• The fundamental issue is that unelected individuals should not be appointable to senior ministerial roles. The Procedure Committee will also be aware of how inadequate the existing scrutiny arrangements are given for ministers who are MPs
  • Scrutiny should happen every month as per departmental questions. As often as required for urgent questions, debates, and statements
  • Very much opposed to anyone taking on a role as Minister of State without having been elected in a democratic election, and I would not like to think that this inquiry would pave the way for more of this. However, if the government insists on doing this, the Foreign Secretary absolutely must be answerable to MPs
  • Foreign Affairs Committee should have four sessions per year with the Foreign Secretary
  • This is none of our business — which is why you have had nearly zero response
  • The Foreign Secretary’s appointment is not without precedent. 1979— Carrington — Richard Luce
  • Scrutiny by the House of Commons of Secretaries of State who are peers should complement, not replace, the scrutiny they receive in the House of Lords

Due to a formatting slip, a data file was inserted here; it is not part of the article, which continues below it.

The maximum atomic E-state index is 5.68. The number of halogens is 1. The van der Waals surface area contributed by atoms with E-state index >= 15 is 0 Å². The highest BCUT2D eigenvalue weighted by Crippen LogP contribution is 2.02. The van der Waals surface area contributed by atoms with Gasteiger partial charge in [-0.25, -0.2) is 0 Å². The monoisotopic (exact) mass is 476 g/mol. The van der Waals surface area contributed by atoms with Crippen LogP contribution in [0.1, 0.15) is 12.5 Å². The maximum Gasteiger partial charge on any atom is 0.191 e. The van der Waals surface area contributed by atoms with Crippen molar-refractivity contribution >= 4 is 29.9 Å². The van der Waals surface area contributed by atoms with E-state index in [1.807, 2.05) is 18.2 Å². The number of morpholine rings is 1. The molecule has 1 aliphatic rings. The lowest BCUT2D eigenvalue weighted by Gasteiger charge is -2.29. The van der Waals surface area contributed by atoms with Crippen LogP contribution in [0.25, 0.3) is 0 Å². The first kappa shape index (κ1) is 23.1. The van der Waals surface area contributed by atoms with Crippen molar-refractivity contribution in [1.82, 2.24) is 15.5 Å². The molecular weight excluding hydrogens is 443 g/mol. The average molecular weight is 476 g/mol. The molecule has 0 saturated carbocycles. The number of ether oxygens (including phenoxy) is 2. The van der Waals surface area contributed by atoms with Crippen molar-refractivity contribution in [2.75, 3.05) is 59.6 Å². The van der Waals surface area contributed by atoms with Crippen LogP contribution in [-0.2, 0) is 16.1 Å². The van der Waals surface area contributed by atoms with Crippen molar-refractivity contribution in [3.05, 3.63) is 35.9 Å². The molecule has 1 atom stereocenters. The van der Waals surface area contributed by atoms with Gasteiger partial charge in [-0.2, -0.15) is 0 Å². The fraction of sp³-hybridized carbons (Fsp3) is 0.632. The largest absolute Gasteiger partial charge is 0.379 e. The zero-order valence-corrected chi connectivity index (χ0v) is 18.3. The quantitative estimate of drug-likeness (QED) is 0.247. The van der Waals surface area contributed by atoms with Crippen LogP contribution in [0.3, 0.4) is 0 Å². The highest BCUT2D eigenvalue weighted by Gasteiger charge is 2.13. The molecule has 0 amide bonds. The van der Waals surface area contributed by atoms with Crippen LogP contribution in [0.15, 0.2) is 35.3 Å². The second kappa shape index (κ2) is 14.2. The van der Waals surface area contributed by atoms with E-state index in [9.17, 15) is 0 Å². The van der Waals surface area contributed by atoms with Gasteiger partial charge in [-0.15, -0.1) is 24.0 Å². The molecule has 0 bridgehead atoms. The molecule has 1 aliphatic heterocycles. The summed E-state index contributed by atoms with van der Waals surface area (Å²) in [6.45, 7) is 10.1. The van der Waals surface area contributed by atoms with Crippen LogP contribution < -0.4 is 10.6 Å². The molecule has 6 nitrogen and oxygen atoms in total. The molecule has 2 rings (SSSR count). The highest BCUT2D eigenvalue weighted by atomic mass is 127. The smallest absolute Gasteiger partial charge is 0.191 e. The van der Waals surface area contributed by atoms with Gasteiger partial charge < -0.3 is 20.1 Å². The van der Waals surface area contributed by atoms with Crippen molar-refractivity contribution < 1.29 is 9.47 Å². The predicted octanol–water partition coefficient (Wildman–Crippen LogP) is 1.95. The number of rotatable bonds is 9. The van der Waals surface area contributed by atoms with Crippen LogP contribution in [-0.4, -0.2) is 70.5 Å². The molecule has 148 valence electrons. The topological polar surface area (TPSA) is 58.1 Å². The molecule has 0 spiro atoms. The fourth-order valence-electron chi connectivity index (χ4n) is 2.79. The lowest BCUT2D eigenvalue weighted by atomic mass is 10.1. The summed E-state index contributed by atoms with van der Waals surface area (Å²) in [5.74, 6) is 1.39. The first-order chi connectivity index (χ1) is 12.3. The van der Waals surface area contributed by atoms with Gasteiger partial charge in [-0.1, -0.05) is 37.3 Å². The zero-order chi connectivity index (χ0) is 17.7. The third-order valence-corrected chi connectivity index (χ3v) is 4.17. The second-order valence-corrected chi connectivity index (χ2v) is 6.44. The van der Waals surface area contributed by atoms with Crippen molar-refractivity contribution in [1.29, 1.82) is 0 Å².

• Lord Secretaries of State should stand at the Bar of the House of Commons but MPs should not whilst they are there
  • It is a scandal that the government is seeking to avoid scrutiny, particularly given how difficult global events are at the moment, the Foreign Secretary should be accountable to MPs
  • An MP has to be able to directly raise with the Foreign Secretary the concerns of their constituents
  • The prime demand must be that in some form cabinet ministers in the Lords should be available regularly to respond to questions and initiate formal business before elected members of the House of Commons. Westminster Hall would allow interested MPs to question such a cabinet minister. But this cannot be at the discretion of the government but on a regular and well-defined basis. It is not an option but a democratic
  • This situation should not be allowed to occur and is a bad precedent, so would like the Procedure Committee to consider how we can stop the Prime Minister appointing Secretaries of State from the Lords
  • It would be unedifying for a Foreign Secretary to come to the Bar of the House of Commons. Mandating monthly committee sessions would alleviate concerns around diary induced evasion. Minister of State can carry regular question sessions and statements